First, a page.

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Armenia: Political Campaigns, Failing to Inspire Voters, Offer Cash

Staffers of Armenia’s Central Election Commission test new voter-identification equipment in early March ahead of the 2017 parliamentary elections. As voters head to the polls this weekend, they may be thinking less about politics and more about their pocketbooks, as vote-buying in this South Caucasus nation seems to be getting ever more blatant. (Photo: Armenia’s Central Election Commission)

As voters head to the polls in Armenia’s parliamentary elections, they may be thinking less about politics and more about their pocketbooks.
 
Vote-buying has long been a staple of politics in Armenia, where parties and politicians offer few inspiring choices and voters see little reason to support one over the other.
 
“They come from all the party headquarters and quote a sum, and we wait to see who offers the highest sum so we can choose him,” said Rima Kirakosyan, a resident of Gyumri, Armenia’s second-largest city where the official poverty level stands at about 45 percent. Kirakosyan, who has lived in temporary housing ever since a 1988 earthquake devastated the city, joked in an interview with EurasiaNet.org that her neighbors are planning to organize “an auction to raise the rates of the election bribes.”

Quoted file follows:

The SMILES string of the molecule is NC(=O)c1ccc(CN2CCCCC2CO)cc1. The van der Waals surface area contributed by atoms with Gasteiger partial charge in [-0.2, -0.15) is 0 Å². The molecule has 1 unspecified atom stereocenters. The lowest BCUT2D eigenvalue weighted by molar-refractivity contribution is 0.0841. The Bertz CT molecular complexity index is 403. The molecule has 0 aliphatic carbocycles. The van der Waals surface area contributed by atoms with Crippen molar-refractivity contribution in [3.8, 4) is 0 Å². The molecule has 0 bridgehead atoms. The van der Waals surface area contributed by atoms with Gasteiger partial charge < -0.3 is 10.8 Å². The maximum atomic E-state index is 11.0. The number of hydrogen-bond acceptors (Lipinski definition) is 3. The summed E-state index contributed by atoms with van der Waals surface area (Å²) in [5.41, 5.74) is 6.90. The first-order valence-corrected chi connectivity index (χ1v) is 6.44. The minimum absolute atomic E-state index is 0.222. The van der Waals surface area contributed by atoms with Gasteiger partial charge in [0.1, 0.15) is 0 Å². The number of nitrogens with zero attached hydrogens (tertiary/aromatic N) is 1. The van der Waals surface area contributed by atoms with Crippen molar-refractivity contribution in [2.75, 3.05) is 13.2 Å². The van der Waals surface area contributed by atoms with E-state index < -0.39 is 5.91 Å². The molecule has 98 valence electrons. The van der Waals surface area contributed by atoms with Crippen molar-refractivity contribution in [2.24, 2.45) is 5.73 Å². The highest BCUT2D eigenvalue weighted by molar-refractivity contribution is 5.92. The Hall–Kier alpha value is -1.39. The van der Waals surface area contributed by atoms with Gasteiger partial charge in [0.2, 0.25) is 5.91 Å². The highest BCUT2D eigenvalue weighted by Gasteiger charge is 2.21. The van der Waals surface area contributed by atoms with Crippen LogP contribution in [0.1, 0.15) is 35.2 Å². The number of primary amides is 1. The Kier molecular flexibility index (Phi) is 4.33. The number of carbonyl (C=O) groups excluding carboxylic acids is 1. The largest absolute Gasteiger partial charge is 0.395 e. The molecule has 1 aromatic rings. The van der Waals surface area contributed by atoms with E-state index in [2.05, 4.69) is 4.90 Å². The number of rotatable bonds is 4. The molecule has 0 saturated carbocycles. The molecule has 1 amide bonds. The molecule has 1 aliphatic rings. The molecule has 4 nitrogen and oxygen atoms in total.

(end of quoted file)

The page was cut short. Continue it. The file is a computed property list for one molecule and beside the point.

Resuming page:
In this election, in which the ruling Republican Party of Armenia is expected to win its fifth consecutive parliamentary victory, vote-buying seems to be getting even more blatant. One senior party official acknowledged that voters were being paid, but insisted that it was merely a “donation.”
 

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Gayane Abrahamyan is a freelance reporter and editor in Yerevan.

Armenia: Political Campaigns, Failing to Inspire Voters, Offer Cash

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